The tech giants are coming for the banks. If there’s one message to be taken out of Facebook’s aggressive push into blockchain-based payments via its new cryptocurrency, libra, it’s that Facebook is now also a FinTech company.
It’s not alone. Apple and Google have both moved aggressively—but with mixed success—into the payments market with their mobile wallets. And in March, Apple joined forces with Mastercard and Goldman Sachs to launch the Apple Card, a digital payments credit card designed to work primarily through Apple Pay.
Unlike the many startup FinTechs using blockchain to try to disrupt the banking industry, companies like Facebook, Apple, and Google have the size, the scale, the money, and the experience being disruptors to take on the banks directly.
“The critical question that decides whether Libra will be a significant challenger is the initial adoption,” said Igor Pejic, BNP Paribas Personal Banking’s head of marketing and author of “Blockchain Babel” a Financial Times book-of-the-month released in April. “It is no wonder Libra is focusing on the 1.7 billion unbanked individuals in the world; most of them are living in areas with no available, or highly expensive, money-transfer infrastructure.”
In developed countries, the libra coin will be a harder sell, Pejic added. “The existing infrastructure of credit cards, bank transfers, and online payment providers works well and there is no incentive for the customer to switch.”
And indeed, while mobile wallets like Apple Pay and Google Pay are used by about a quarter of Americans, according to a report released on June 5 by the Electronic Transactions Association, they have not taken off as quickly as predicted except in Asia. China’s WeChat and AliPay, on the other hand, have been enormously successful, with $9 trillion spent on mobile transactions in 2016, as opposed to $112 billion in the U.S.
Still, it’s a business strategy with promise. In 2017, McKinsey & Co. reported that “73% of U.S. millennials say they would be more excited about a new offering in financial services from Google, Amazon, PayPal, or Square than from their bank—and one in three believe they will not need a bank at all.”
PayPal is on board with Facebook’s Libra experiment, but Amazon is not interested in creating a cryptocurrency, Patrick Gaulthier, vice president of Amazon Pay, said earlier this month. Which is a good thing for banks, as Amazon would likely be a bigger threat than Facebook. A 2018 Georgetown University poll found that Amazon is substantially more trusted than banks, placing second after the U.S. military in a survey of the most trusted institutions in the U.S. Banks came in at No. 11. (Google was No. 3.)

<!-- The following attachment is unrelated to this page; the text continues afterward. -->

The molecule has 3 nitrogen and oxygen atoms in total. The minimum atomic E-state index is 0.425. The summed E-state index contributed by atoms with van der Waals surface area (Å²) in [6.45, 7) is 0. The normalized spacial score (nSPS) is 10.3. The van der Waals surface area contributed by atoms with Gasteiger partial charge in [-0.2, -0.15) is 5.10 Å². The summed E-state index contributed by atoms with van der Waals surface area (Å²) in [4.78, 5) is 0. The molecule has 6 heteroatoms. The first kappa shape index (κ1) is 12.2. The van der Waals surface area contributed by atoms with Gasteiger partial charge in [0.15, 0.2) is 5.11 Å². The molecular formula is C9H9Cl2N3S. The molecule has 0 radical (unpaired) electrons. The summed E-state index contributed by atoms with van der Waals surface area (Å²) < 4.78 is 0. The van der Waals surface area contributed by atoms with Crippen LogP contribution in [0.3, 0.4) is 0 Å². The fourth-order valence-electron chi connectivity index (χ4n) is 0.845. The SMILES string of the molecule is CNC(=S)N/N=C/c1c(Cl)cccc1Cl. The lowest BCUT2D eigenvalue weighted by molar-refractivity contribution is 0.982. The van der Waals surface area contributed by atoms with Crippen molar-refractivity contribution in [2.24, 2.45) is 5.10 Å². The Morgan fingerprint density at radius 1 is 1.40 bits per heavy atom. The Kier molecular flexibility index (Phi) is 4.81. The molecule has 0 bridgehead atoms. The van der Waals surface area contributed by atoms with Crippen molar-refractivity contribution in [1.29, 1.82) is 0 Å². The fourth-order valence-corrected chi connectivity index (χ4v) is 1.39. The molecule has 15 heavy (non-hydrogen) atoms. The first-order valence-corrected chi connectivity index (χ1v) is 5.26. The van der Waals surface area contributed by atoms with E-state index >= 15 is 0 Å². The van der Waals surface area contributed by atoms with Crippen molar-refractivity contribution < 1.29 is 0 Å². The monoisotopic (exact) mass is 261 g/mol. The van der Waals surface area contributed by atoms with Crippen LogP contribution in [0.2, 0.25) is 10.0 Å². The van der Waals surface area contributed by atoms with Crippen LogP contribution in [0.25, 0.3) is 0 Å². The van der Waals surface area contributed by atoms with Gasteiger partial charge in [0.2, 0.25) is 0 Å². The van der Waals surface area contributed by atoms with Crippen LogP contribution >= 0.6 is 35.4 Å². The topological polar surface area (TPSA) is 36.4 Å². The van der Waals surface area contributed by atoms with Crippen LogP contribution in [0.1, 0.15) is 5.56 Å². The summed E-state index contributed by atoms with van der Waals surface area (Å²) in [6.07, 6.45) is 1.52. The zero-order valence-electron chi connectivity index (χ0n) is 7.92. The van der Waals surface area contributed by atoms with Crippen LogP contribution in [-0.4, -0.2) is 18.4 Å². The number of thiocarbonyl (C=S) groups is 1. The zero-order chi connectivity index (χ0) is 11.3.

Nor is Libra the only way Silicon Valley is taking on large financial institutions. Slack just followed Spotify in going public without an IPO, altogether bypassing the investment banking community which sells IPO stocks before going public.
Stealing the consumer
The banking giants are all focused on and experimenting with blockchain—JPMorgan even launched its own cryptocurrency, the JPM Coin—but they are generally focusing on back-end functions like completing cross-border money transfers or settling stock and bond transactions automatically using smart contracts.
There’s a reason for this. There is a staggering amount of money to be saved by using blockchain to cut out middlemen like financial messaging service SWIFT—used in every interbank transaction—while speeding those transactions from days to seconds.
But the big profit in banking is not from moving the money, said Pejic. It is from holding the money.
That’s why the real threat blockchain poses to banks’ business model is on the front end, where the company meets the customer. And it’s exactly what Facebook is targeting with its Libra coin project: customer payments.
Once the tech giants get their foot in the finance door with payments, they become a serious threat to banks, Pejic said. That’s because payments are how consumers interact with their banks. They use credit or debit cards, “every day, maybe multiple times … whether it’s to fix [a] car or for a bank transfer.”
And once the customer starts using digital payment tools like Facebook’s Calibra, Apple Pay, or Google Pay, and starts thinking of them of them as the company fulfilling their payments, “then why not think of them as a whole finance provider,” asked Pejic. “If [banks] let the data giants get a foot in the door by using payments … it’s not long until they have very powerful competitors.”
In creating Libra, Facebook is trying to do to banks what Apple did to Nokia with the iPhone. “I think the same thing could happen here now with blockchain,” said Pejic. “They all have huge data centers, they have a big global brand, and they’re quite frankly pushing into payment Internet financial services.”
Facebook has been pretty up front about that, and it’s one good reason that the initial 28 members of the Libra Association included payment processors—who have to fight now—but not banks.
For one thing, the Libra Association White Paper refers to its mission as creating “global currency and financial infrastructure,” not just a payment processing method.